The Government should have enough votes to make changes to the law governing its electronic spy agency after New Zealand First signalled it is likely to support the bill.
Under the changes, the country's electronic spy agency will be given the power to monitor New Zealanders on behalf of the police, the Security Intelligence Agency and Defence.
The New Zealand First leader, Winston Peters, said his party would vote for the changes as long as appropriate safeguards are put in place.
Both the Labour and Green Parties have said they won't vote for changes without first having an independent inquiry into the country's spy agencies.
But Mr Peters, who has criticised the Government's handling of the matter, didn't oppose the proposed change.
He said it was needed, and New Zealand First would support it as long as proper safeguards are put in place to prevent the Government Communications Security Bureau abusing its power.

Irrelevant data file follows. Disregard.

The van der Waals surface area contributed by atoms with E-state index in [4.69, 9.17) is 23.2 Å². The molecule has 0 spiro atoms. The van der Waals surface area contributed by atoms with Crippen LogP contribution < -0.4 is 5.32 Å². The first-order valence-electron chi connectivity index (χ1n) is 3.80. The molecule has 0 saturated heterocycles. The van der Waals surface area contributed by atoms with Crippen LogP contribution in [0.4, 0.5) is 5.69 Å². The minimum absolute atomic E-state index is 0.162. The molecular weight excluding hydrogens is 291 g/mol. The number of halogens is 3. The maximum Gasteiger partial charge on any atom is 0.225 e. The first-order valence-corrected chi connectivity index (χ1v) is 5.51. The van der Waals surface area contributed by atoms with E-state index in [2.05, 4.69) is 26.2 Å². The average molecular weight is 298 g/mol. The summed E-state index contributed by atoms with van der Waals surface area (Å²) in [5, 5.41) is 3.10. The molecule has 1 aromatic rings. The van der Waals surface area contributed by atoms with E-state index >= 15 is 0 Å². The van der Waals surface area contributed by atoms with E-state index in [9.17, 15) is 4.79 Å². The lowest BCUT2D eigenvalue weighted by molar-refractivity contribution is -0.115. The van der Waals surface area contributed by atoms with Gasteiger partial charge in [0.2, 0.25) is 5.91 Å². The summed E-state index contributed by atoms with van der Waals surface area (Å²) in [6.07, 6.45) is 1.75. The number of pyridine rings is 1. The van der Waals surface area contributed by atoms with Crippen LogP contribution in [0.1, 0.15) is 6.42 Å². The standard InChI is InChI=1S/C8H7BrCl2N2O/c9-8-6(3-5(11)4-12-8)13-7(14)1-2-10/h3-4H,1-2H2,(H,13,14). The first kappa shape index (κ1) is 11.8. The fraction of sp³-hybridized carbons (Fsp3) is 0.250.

The Prime Minister, John Key, said he believes safeguards can be written into the bill which will reassure New Zealand First.
Mr Key said he would brief opposition parties about the proposed law when the Intelligence and Security Committee meets on Tuesday night.
He said the Government Communications Security Bureau had helped to stop serious security threats to New Zealand.
But the Labour Party leader, David Shearer, is accusing the Prime Minister of sexing up intelligence information to justify rushing through the legislation without a full and independent inquiry.
Mr Shearer says no one knows what the real threat is, because Mr Key will not release details.
The term sexing up was used to describe a 2002 British Government dossier on Iraq's weapons of mass destruction, which has since been discredited.